Tough to say much more than what other people, here and elsewhere, have said about this book. I simply could not put it down and now cannot get it out of my head. It is so much more than the story of one man's search for the fate of his lost relatives. It is also a meditation on love, the uses of memory, the stories that are told in Genesis, and nothing less than the ways in which we choose to live. It's also a fabulous detective story, tender, spellbinding, painful to read in spots. I've never read a book quite like it. It is a book that has the potential to make us better human beings.

    1 out of 1 people found this review helpful.

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  • Posted March 4, 2010

    Haunting

    I was completely absorbed in this book. It stresses the importance of knowing your family history and asking questions of your family members while they are still able to tell you your history. A sad story but an important one. Lovingly told by the author.

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  • Posted October 4, 2009

    more from this reviewer

    A Must Read!

    Although this is the story of six lost among millions in the Holocaust, any family, of any culture, that has undergone traumatic persecution, can identify and be swept into the story.

    This should be required reading due to the very detailed and painstaking research that went into it's writing!

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  • Anonymous

    Posted November 24, 2008

    I Also Recommend:

    This book is compelling!

    I recieved this book as a gift. Knowing that I like to read stories of wwII the gift was well recieved. This book has it all expecially suspence. The author wrote an exceptional book. I can honestly say that I dont believe I have the drive that he did to find his geneology. But he does put it in ones mind the question" how long has my family existed"? This book had it all. It had love, suspence and drama. It will clearly make you think. Spiritually or emotionally you can not help but to wonder. I read this book from cover to cover and I thought it was so well written. Just one negative I thought there was. Some of the sentances make you run out of breath even if you are reading it to yourself. I know probably in the near future I will read it again.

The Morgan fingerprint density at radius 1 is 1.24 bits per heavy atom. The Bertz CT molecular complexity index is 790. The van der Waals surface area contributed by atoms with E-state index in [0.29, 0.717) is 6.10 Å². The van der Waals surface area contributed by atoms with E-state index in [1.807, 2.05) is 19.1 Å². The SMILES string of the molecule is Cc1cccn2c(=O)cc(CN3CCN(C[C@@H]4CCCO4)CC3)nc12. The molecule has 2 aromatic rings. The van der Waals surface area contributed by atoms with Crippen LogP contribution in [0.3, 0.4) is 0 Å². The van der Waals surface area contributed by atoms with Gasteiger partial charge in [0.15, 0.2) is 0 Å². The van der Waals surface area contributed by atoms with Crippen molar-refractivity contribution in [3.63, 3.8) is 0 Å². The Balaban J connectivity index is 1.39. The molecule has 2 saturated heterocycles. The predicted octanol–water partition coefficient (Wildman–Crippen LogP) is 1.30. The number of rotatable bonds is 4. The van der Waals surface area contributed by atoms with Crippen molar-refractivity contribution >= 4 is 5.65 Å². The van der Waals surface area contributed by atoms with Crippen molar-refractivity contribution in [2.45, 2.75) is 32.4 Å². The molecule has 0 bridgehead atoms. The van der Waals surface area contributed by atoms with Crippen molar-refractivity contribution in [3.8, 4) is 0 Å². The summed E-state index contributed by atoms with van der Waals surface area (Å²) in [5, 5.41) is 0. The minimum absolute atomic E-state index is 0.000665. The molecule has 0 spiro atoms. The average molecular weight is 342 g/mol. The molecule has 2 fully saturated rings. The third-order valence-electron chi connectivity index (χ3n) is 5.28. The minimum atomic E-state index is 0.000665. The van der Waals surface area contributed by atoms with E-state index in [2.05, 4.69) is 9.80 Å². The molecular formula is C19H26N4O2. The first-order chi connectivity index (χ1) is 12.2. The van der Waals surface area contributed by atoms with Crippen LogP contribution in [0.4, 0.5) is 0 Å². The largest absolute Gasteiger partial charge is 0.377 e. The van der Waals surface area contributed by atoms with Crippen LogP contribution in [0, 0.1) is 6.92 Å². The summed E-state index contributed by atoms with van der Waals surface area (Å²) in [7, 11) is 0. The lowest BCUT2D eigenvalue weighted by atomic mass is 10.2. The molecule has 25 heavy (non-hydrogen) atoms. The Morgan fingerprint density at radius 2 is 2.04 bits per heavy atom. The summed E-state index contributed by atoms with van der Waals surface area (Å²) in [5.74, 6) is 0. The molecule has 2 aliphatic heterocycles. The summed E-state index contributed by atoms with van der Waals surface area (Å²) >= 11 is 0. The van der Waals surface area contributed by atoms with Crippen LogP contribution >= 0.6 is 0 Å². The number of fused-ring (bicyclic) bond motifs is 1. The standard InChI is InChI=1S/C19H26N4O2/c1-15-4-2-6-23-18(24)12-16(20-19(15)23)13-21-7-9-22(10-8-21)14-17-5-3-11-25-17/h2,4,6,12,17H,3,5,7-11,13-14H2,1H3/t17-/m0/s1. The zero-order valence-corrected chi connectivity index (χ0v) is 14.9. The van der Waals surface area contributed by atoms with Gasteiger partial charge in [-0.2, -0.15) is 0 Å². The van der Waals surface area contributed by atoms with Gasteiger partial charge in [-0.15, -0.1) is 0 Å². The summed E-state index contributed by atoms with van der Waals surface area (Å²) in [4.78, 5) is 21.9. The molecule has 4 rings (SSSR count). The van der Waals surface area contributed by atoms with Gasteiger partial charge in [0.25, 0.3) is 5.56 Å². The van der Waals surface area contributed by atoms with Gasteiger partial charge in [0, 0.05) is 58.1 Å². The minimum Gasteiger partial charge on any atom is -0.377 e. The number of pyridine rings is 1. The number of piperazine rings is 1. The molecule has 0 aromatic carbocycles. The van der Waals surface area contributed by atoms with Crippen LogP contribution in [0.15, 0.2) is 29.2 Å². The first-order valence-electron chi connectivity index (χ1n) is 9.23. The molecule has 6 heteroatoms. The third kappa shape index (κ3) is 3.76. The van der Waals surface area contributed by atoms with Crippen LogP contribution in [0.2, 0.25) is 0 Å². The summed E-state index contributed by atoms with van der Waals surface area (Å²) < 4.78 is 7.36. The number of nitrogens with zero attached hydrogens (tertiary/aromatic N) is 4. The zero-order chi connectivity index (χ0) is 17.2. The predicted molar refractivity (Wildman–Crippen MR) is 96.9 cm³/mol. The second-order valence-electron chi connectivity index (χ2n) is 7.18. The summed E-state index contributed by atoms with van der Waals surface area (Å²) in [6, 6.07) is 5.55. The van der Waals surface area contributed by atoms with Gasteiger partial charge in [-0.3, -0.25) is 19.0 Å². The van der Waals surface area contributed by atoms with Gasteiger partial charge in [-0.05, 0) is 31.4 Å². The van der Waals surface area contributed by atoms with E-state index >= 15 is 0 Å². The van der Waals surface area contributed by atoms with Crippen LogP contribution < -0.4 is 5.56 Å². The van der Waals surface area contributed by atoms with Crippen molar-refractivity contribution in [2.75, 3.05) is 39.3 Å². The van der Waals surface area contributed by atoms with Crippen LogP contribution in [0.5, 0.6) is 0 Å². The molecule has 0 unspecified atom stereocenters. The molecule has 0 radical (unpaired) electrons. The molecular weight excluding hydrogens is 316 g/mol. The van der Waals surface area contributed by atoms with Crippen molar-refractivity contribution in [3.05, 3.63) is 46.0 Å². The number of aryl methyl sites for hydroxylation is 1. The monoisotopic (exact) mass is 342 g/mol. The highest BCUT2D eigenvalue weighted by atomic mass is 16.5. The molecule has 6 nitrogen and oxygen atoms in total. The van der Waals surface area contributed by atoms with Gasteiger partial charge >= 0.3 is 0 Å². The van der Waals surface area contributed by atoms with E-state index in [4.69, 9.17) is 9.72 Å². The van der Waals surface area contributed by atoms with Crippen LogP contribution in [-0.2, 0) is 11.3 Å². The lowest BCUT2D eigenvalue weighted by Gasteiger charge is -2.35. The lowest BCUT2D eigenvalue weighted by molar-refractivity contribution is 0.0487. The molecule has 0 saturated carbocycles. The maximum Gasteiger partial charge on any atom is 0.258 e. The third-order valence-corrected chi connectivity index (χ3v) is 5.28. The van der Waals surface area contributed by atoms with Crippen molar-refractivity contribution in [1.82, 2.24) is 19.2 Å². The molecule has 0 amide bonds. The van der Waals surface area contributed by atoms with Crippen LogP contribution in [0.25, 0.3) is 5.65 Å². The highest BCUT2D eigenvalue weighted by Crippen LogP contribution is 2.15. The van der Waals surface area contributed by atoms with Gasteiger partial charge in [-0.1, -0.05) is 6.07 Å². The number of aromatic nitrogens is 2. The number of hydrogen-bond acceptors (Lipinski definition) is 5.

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  • Anonymous

    Posted April 8, 2007

    Wonderful Book

    This book was riveting and extremely personal. It was beautifully written and I commend the author for continuing to persevere to find his family's story. This is the best book that I have read in 2007.

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  • Anonymous

    Posted October 28, 2006

    one of the best books i have ever read

    The Lost is truly a masterpiece. As an avid reader (english major in college) of a number of great books over the years, i am at a loss to recall a book that had such a profound effect on me. Mendelsohn incorporates his struggle to understand the lives of relatives killed in the holocaust, hispersonal search for meaning, and struggle to come to grips with the wide range of human behavior in a unique and moving way that causes inspiration and introspection. He is a brilliant and talented writer and is able to put it all together in a captivating way. I could not put this book down and am depressed that i have finished the book-- i didnt want this to end. This is a classic and i give this my highest possible recommendation.